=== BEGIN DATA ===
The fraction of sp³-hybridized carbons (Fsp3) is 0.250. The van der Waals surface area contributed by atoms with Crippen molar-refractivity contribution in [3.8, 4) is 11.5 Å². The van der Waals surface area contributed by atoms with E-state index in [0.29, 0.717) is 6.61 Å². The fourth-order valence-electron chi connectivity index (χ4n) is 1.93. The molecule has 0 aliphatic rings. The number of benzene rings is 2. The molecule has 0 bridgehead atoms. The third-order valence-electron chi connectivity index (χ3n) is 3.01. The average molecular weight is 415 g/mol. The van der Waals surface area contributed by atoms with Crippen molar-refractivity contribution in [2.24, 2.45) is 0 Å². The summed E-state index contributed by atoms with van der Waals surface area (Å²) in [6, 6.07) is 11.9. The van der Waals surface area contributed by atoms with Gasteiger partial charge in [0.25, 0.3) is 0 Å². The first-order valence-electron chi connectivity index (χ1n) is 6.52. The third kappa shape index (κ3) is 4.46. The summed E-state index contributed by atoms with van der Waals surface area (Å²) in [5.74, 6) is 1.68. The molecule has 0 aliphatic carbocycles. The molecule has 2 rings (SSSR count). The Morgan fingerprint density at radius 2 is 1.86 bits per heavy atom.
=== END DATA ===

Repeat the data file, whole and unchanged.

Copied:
The fraction of sp³-hybridized carbons (Fsp3) is 0.250. The van der Waals surface area contributed by atoms with Crippen molar-refractivity contribution in [3.8, 4) is 11.5 Å². The van der Waals surface area contributed by atoms with E-state index in [0.29, 0.717) is 6.61 Å². The fourth-order valence-electron chi connectivity index (χ4n) is 1.93. The molecule has 0 aliphatic rings. The number of benzene rings is 2. The molecule has 0 bridgehead atoms. The third-order valence-electron chi connectivity index (χ3n) is 3.01. The average molecular weight is 415 g/mol. The van der Waals surface area contributed by atoms with Crippen molar-refractivity contribution in [2.24, 2.45) is 0 Å². The summed E-state index contributed by atoms with van der Waals surface area (Å²) in [6, 6.07) is 11.9. The van der Waals surface area contributed by atoms with Gasteiger partial charge in [0.25, 0.3) is 0 Å². The first-order valence-electron chi connectivity index (χ1n) is 6.52. The third kappa shape index (κ3) is 4.46. The summed E-state index contributed by atoms with van der Waals surface area (Å²) in [5.74, 6) is 1.68. The molecule has 0 aliphatic carbocycles. The molecule has 2 rings (SSSR count). The Morgan fingerprint density at radius 2 is 1.86 bits per heavy atom.